A July 1 deadline looms for a new contract agreement covering 13,600 dockworkers at 30 ports stretching from San Diego to Bellingham, Wash. And a new study by the National Association of Manufacturers (NAM) and the National Retail Federation (NRF), reports that the U.S. economy could lose as much as $2.5 billion a day if a prolonged West Coast port shutdown occurs.
“It is important for the parties at the table as well as others to fully understand the economic consequences of a port disruption,” said Matthew Shay, NRF president and CEO. “Any supply chain disruption, whether it’s a port slowdown or outright stoppage, would cripple international trade, stymie supply chains and hurt domestic employment and consumer spending.”
Tire manufacturers have kept a careful watch on these negotiations, and hope that the ports do not close. However, there has been no indication that the parties will reach an agreement by the deadline, leaving tire manufacturers with the decision as to how they will mitigate the damage caused by a West Coast port shutdown.
Toyo Tire USA Corp. is working on a contingency plan to ensure adequate inventory should the shutdown take place.
“Over the last several months we have increased our production orders from overseas and as a result we are now carrying heavier inventories in passenger, light truck and TBR products,” said a spokesperson from Toyo.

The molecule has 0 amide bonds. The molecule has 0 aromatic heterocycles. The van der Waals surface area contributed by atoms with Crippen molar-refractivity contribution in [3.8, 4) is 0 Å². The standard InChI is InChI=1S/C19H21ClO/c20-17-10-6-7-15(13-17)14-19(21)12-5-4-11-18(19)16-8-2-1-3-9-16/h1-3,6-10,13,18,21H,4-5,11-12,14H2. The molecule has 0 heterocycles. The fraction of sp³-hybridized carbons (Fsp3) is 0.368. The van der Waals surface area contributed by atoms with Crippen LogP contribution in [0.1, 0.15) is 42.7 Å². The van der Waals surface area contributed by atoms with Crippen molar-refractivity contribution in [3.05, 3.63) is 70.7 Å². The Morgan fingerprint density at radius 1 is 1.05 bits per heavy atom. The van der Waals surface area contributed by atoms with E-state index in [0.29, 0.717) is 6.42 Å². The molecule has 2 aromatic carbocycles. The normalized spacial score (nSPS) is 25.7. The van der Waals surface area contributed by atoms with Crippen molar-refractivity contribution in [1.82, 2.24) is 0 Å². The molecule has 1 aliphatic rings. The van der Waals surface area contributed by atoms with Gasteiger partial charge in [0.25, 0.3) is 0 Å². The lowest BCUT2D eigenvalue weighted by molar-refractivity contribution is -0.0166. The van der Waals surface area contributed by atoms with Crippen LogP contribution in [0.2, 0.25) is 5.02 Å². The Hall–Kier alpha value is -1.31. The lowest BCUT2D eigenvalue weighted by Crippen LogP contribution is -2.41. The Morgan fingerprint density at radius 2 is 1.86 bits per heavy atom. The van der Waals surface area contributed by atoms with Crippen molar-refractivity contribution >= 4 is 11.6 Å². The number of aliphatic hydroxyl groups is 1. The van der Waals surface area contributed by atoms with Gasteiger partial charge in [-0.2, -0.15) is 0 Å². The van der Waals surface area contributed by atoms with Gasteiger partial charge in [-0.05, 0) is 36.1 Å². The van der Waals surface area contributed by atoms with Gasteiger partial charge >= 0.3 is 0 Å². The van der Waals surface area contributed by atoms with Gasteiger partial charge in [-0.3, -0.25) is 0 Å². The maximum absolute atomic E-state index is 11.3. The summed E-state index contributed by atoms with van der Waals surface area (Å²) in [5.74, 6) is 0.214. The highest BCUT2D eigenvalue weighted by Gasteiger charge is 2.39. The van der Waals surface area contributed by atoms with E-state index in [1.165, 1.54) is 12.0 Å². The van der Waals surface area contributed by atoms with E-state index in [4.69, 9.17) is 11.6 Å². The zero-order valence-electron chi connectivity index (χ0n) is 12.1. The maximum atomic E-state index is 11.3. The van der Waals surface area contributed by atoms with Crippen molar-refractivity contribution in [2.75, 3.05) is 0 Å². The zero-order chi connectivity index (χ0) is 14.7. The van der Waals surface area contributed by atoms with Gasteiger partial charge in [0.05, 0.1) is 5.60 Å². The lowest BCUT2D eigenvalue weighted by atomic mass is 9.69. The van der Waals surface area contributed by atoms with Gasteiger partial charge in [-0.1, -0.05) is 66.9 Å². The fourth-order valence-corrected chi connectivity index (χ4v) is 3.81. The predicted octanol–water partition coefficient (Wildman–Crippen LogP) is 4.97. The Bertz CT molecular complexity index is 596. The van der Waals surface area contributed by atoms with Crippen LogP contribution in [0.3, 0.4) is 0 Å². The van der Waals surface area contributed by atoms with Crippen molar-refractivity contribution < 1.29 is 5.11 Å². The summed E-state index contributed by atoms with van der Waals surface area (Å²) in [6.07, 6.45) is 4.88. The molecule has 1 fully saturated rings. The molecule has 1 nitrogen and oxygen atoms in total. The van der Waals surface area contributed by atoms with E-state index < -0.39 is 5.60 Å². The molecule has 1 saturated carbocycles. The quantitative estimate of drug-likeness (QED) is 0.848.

China Manufacturers Alliance has paid close attention to these negotiations and hopes a contract is completed without any port strikes or delays, according to Aaron Murphy, CMA’s vice president.
“We began transitioning shipments and inventory early in the second quarter of 2014 to help us better manage through any issues that may arise due to the port workers negotiations.
“While the west coast ports many times provide the most efficient shipping lanes for much of CMA’s imported products, we have and will use other lanes, including East Coast ports, to supplement the transportation of goods into the U.S. At this point it’s a wait and see position,” said Murphy.
Tire manufacturer Kumho Tire USA Inc. also hopes that the shutdown does not come to pass.
“Most of our tires do in fact come through West coast ports,” said Jay Song, Kumho’s procurement manager.
“Since we’ve been aware of this potential shutdown, we have come up with alternative solutions to ensure business will not be affected, but we’re hoping it does not come to this,” said a spokesperson from Kumho.
The last major West Coast port disruption occurred in 2002, when management locked out dockworkers for 10 days until then-President George Bush ordered the two sides back to work under the Taft-Hartley Act.